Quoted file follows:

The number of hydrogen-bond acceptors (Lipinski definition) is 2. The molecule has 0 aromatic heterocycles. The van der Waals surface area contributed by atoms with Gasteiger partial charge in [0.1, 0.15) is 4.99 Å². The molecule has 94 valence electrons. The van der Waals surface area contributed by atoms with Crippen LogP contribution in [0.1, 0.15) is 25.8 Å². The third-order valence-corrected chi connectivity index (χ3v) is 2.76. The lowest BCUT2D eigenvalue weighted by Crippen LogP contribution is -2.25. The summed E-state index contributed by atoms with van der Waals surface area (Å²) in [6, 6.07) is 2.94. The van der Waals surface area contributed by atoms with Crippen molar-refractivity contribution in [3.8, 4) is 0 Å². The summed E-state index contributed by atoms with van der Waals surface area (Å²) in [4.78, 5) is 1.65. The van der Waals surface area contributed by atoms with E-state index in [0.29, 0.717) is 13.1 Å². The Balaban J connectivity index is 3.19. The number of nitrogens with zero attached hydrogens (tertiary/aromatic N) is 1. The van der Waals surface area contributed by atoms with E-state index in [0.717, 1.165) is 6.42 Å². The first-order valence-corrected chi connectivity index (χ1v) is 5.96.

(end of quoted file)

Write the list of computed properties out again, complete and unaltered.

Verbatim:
The number of hydrogen-bond acceptors (Lipinski definition) is 2. The molecule has 0 aromatic heterocycles. The van der Waals surface area contributed by atoms with Gasteiger partial charge in [0.1, 0.15) is 4.99 Å². The molecule has 94 valence electrons. The van der Waals surface area contributed by atoms with Crippen LogP contribution in [0.1, 0.15) is 25.8 Å². The third-order valence-corrected chi connectivity index (χ3v) is 2.76. The lowest BCUT2D eigenvalue weighted by Crippen LogP contribution is -2.25. The summed E-state index contributed by atoms with van der Waals surface area (Å²) in [6, 6.07) is 2.94. The van der Waals surface area contributed by atoms with Crippen molar-refractivity contribution in [3.8, 4) is 0 Å². The summed E-state index contributed by atoms with van der Waals surface area (Å²) in [4.78, 5) is 1.65. The van der Waals surface area contributed by atoms with E-state index in [0.29, 0.717) is 13.1 Å². The Balaban J connectivity index is 3.19. The number of nitrogens with zero attached hydrogens (tertiary/aromatic N) is 1. The van der Waals surface area contributed by atoms with E-state index in [0.717, 1.165) is 6.42 Å². The first-order valence-corrected chi connectivity index (χ1v) is 5.96.